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phonics - can any experts help me?

(18 Posts)
preschoolly Tue 02-Aug-11 11:31:09

Hiya
You've all been so good in the past on the reading stuff so wondered if you can help me here. DD is four (just) and starts school in Jan - currently in preschool nursery so is I guess doing some phonics work there. Unfortunately the six week hols seem to be coinciding with her wanting to do more. I want to keep her going with it because when she goes up to Recep in Jan the other kids will have had an extra term of phonics at Recep level and I'd hate her to feel disheartened and confused at what they can do. (there's the possibility she may end up doing literacy with Reception anyway, but that is a whole other story)

I'm just struggling a bit with next steps. She knows all her simple sounds and can read, for example "Zak had a bag, Zak sat on a tin". But she CANNOT read the word 'the' which is driving us both bonkers. She's done the songbirds purple books but I don't quite know how to get over the 'the' hurdle. Do I try to teach it as a sight word, or try and explain 'th' now? We're using Starfall, and Reading Eggs as well as Songbirds at home. I'm a bit hopeless at all this - and a working mummy so can't spend all day trying to help her.

Obviously, before anyone says, I am mostly reading stories to her, not pushing her and helping her to enjoy books. But she is wanting to read them herself, and I don't want to stop her. But THE is driving us both MAD

wheresthepimms Tue 02-Aug-11 12:18:23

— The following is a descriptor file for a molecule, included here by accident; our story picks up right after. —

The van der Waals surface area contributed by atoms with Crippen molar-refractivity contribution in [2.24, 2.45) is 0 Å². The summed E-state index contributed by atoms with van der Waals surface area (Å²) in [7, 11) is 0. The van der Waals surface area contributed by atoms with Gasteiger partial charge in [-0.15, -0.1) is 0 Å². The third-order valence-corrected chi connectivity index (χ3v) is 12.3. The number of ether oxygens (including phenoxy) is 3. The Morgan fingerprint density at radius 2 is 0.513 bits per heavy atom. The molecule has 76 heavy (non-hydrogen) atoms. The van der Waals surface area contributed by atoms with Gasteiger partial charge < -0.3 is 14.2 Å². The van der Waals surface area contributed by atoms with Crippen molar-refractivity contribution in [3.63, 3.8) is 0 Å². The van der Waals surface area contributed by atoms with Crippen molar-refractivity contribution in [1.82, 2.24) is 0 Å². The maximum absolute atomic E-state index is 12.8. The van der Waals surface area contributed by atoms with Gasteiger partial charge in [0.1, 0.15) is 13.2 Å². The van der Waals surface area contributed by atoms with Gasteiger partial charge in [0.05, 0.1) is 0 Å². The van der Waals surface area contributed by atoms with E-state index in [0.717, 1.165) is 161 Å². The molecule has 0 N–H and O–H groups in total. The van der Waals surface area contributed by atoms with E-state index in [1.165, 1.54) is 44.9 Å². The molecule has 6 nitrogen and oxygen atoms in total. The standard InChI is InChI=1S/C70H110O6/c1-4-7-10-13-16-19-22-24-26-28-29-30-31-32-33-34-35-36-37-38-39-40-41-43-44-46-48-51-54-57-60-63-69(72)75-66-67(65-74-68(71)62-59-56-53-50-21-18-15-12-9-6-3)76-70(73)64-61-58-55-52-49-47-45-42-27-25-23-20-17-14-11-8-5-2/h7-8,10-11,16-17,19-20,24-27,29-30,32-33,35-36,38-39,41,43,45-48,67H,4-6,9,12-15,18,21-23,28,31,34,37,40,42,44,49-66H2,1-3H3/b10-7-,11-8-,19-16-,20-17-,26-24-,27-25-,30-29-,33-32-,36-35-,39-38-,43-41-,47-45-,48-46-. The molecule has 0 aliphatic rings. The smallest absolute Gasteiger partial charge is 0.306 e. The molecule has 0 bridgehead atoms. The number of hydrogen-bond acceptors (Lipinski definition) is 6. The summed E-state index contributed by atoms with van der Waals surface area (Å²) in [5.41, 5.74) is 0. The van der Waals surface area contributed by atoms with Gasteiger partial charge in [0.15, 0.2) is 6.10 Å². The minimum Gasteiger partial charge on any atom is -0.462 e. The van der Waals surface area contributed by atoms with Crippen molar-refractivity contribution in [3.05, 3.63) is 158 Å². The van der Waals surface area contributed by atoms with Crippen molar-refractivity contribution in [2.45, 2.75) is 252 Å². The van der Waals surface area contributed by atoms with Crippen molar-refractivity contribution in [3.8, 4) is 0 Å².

when we were learning with DS we put any words he couldn't get on a card and played a race of who can pick the word "the" our or "come" out etc etc, he raced the older 2 or me or DH. With second DD who starts this September we have just stuck to the simple words, got an excellent phonics reader set from the USA that doesn't introduce the until you are on level 8 or 9. I wouldn't think the others will be that far ahead in Jan so wouldn't worry too much.

Lizcat Tue 02-Aug-11 13:49:53

Not a phonics expert, but a dyslexic mum who has learnt a lot about phonics when her DD learnt to read.
'th' is one of the first Phonics double sounds that is taught along with 'ch' and 'sh' and at DD's school these were learnt before christmas in reception. I think I also remember the being on the tricky words list that were partly learnt by sight because 'th' 'eh' do not make the.
I just checked the jolly phonics website (the scheme DD's school used) and 'th' is in the sixth week's group of letters if they do a group a week and 'the' is listed as a tricky word that can not be sounded by using a combination of phonic sounds.

preschoolly Tue 02-Aug-11 14:09:32

Maybe I'll take a deep breath and try and teach her some digraphs then? I must admit I find the whole thing a bit terrifying. Scared of doing it wrong/putting her off (not the most patient mummy in the world, I must admit) but we'll see how we go. Thanks

Jesusgirl Tue 02-Aug-11 15:15:34

There're some words that don't necessarily follow the phonics'-rule and those should be taught as sight words. Eg the, you, play, have, thank etc.

What worked for us was to make flashcards with those words and play games with them. You could teach maybe a new word per day. Show it to her and tell her what it is then point to it in books, on signs etc. Play games like placing 3 cards face down and ask to pick the word 'the' the other person says right or wrong with each card picked.

You could get a list of 'high frequency words' off the Internet. In reception there're 45 HFW to learn.

Renaissancewoman Tue 02-Aug-11 15:33:19

I'm not an expert but an interested observer.

My DC's nursery taught 'the' as a sight word in nursery before any of the blended phonic words/CVC words eg c-a-t. At home we would read reading scheme books ahead of their ability and I would read them as I pointed to the words pausing every time the word 'the' appeared for them to read. As they got more confident I would pause more often and ask them to have a go at the easier cvc words.